L. Michael Gipson's "Cornfed Corner": Alice Russell and more

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    (May 17, 2008) The thing about being a long time music lover is that after about 20 or so years of music buying, one can get cynical and close-minded to new music. Some even get forgetful or dismissive of the old songs and artists that once was the soundtrack of their days. Commercial radio is partially to blame, but so is the busyness that consumes our lives, placing good music further and further out of reach. No time for digging in the crates and rummaging through used CD stores for you, real or virtual. Besides, you tell yourself, anything that's worth hearing, you've probably already heard or it's going to require too much work to find. Well, if there's anything I've learned in my 18-month tenure with SoulTracks, it's that there is always a good song, EP, album or artist waiting to be discovered and loved. I'm the grandchild of musicians, the child of a singer, and the step-child of a DJ whose vinyl albums took over whole living room walls. Yet, over thirty years later, I'm still discovering beautiful sounds I'm aching to share with others. As much as I love to eat fats and carbs, music is my food and I love to share my food with others who can enjoy it. So, here on my corner, I'll regularly dish you up a list of music, music scene notes and the occasional interview to help feed your interests and your soul. All you've got to do it pull up a chair. Welcome, family! -L. Michael "Cornfed" Gipson

    Track Love: 12 "New" EPs, Singles and Album Cuts Worth Your Gas Money

    Track/EP

    Artist/Duo/Group

    Project

    Available To Buy?

    Genre(s)

    If You Really Love Me

    Mikelyn Roderick (feat. Rahsaan Patterson)

    Soul Suite: It Takes Two

    Yes

    Soul

    People Grinnin' In Your Face

    Ruthie Foster

    The Phenomenal Ruthie Foster

    Yes

    Soul-Folk

    Black Butta

    Beverly Knight

    Music City Soul

    Yes

    Soul

    Hurry On Now (Radio Mix)

    Alice Russell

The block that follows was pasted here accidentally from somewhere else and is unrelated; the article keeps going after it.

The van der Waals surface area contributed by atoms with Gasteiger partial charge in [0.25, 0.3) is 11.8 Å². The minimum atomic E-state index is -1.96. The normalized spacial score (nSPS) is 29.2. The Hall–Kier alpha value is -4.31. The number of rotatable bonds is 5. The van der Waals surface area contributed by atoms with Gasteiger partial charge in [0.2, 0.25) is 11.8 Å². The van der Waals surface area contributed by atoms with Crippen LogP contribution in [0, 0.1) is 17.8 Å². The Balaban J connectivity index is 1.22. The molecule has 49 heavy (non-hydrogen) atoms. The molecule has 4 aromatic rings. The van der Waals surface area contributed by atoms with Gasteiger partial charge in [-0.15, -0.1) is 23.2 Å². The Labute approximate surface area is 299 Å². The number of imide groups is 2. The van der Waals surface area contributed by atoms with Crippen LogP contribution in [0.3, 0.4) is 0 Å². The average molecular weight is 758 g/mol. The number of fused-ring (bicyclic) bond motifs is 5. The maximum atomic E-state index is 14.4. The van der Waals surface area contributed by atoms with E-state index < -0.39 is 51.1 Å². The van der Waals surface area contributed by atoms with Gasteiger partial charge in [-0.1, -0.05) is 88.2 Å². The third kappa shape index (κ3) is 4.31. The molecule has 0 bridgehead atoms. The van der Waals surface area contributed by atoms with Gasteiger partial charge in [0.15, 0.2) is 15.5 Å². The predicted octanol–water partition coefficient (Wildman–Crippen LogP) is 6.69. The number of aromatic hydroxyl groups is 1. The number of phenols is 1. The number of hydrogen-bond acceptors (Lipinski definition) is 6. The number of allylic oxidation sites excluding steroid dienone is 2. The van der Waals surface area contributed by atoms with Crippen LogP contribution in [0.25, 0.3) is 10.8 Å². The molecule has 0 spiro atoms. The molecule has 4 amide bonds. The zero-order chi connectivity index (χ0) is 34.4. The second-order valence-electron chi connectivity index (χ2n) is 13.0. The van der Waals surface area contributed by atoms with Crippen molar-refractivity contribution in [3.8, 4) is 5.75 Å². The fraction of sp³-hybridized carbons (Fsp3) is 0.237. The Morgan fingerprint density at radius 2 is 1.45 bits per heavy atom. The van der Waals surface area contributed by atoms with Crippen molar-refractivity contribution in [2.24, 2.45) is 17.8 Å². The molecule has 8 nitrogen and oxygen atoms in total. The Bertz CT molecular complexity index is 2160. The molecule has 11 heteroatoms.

Hurry On Now (Maxi-Single)

    Yes

    Retro-Soul

    Come When You Call

    Rogiers

    Life & Music: All Of It

    Yes

    Soul/Neo-Soul

    Best For Last

    Adele

    19

    Yes

    Acoustic Soul

    Let Me Know

    Angela Johnson

    (feat. Eric Roberson)

    Angela Johnson Presents: A Woman's Touch

    Yes

    Retro-Soul/Pop/

    This Is

    Lizz Wright

    The Orchard

    Yes

    Soul-Folk

    Will I Ever

    Lyfe Jennings

    Lyfe Change

    Yes

    R&B

    Watch Out

    Tawiah

    In Jodi's Bedroom

    Yes

    Soul

    The Way That I Love You

    Ashanti

    The Way That I Love You (Single)

    Yes

    R&B

    Evil Woman

    Marcell and the Truth

    Hopes Too High

    Yes

    Soul

    Cornfed Discoveries: Alice Russell

    If American Idol has taught us anything over the years it's that all good singers can't sing every kind of song. The demands of rock are different from those of jazz. A 4x4 ballad that generously gives singers room to think as they play, can be unforgiving to that same vocalist on a breathless 2x4 dance jam requiring split second timing and a flawless sense of rhythm. Everyone ain't able. But, every once in a while you find that special voice a producer can place in any musical composition and magically that voice finds a way to sing as if it were born for that music. Alice Russell has such a voice. Whether on a retro-50s cut, a bouncy electronica groove, or a simple jazz arrangement, Alice Russell leaves you in awe. With a voice that can rock it ala Tina, belt like Ruth Brown, or slow drag it like Phyllis, Russell's agile voice can evoke comparisons to everyone and no one.

    At times, the chameleon act does Alice a disservice. By not consistently displaying a signature sound, listeners may not always know an Alice Russell tune when they hear it. It probably doesn't help that Russell's better known as a remix and dance producer's artist than as a solo artist with her own releases. She's showcased on various TM Juke, Unforscene, The Bamboos, and most notably, Quantic Soul Orchestra projects. I suppose these may be some of the reasons why she's not a better known quantity in the soul music scene. Her obscurity is undeserving. Alice Russell is a fine talent deserving off an audience beyond her current lounge and electronica devotees.